We can estimate the impact of using the AO3400, which is a 30v/6A device with, from the datasheet, Rds(on) about 50mOhm and a thermal resistance to ambient of 125degC/W. At 1.25A it will dissipate 1.25 * 1.25 * 0.050 = 80mW max Rds(on) losses (assuming 100% duty cycle) and switching losses are <5mW (@ 12v, 1.25A and 20kHz PWM from ref eq 4 & 5). 85mW of losses at 30degC ambient translates to a junction temperature of around 30 +125 * 0.085 = 41degC and a case temperature of around 35degC, which is well within its capabilities assuming there's a reasonable amount of copper on the board.

So my advice is try it. If the AO3400 gets too hot (best measured with an IR thermometer or thermal cam or alternatively, if you can't touch it and a drop of spit boils off) then the alternative is an external MOSFET and BJT pair as shown below. Almost any TO220-cased MOSFET will do, no heatsink needed.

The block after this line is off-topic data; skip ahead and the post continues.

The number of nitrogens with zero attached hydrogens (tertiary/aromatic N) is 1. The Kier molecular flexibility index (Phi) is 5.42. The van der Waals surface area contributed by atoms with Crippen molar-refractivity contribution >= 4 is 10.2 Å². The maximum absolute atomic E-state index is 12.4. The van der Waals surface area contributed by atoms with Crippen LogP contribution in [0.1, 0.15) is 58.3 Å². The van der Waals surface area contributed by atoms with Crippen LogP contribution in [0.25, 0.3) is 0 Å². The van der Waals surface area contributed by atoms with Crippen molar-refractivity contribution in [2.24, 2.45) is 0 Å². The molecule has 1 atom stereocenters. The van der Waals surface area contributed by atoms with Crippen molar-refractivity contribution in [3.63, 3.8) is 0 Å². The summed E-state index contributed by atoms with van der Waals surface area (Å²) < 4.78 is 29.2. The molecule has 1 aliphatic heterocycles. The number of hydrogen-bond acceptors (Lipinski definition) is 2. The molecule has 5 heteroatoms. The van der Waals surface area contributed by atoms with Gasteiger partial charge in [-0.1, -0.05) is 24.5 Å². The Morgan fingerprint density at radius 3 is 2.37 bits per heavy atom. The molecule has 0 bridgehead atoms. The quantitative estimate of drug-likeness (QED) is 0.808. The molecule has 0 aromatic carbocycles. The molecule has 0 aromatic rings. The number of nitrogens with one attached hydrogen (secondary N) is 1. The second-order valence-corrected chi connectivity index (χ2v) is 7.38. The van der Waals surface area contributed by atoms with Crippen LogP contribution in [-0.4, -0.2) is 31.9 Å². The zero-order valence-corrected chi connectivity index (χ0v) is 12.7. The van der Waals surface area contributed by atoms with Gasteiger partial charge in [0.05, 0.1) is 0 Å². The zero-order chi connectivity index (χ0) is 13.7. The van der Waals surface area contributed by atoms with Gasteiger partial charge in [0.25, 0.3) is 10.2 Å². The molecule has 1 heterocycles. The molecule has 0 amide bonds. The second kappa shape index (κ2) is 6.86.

View attachment 261026
Thanks for the detailed response. After looking at it a little more I think I may not have explained it well enough. When the fan pwm signal from the controller IC is on (high) the mosfet is triggered creating a path to ground for the fan pwm ground pin.
SKR2-Fan-ON.JPG

When the fan pwm signal from the controller IC is off (low) the mosfet is off, causing the fan pwm ground pin to be 24V.
SKR2-Fan-Off.JPG

When the Laser diode driver is connected with the buck converter set at 12V for the positive and the fan_pwm_gnd pin as negative, it's fine when the system is on. When it turns off I end up with about 14V on the laser diode driver negative.
SKR2-LDDriver1.JPG

If I drop in a diode, say 1N5404, then the laser diode driver is protected from reverse voltage and I think everything works as expected.
SKR2-LDDriver2.JPG

When my new laser diode gets in I'll hook it all up and be sure to report back any unexpected findings. If anyone sees anything I'm missing I certainly welcome the insight. Thanks.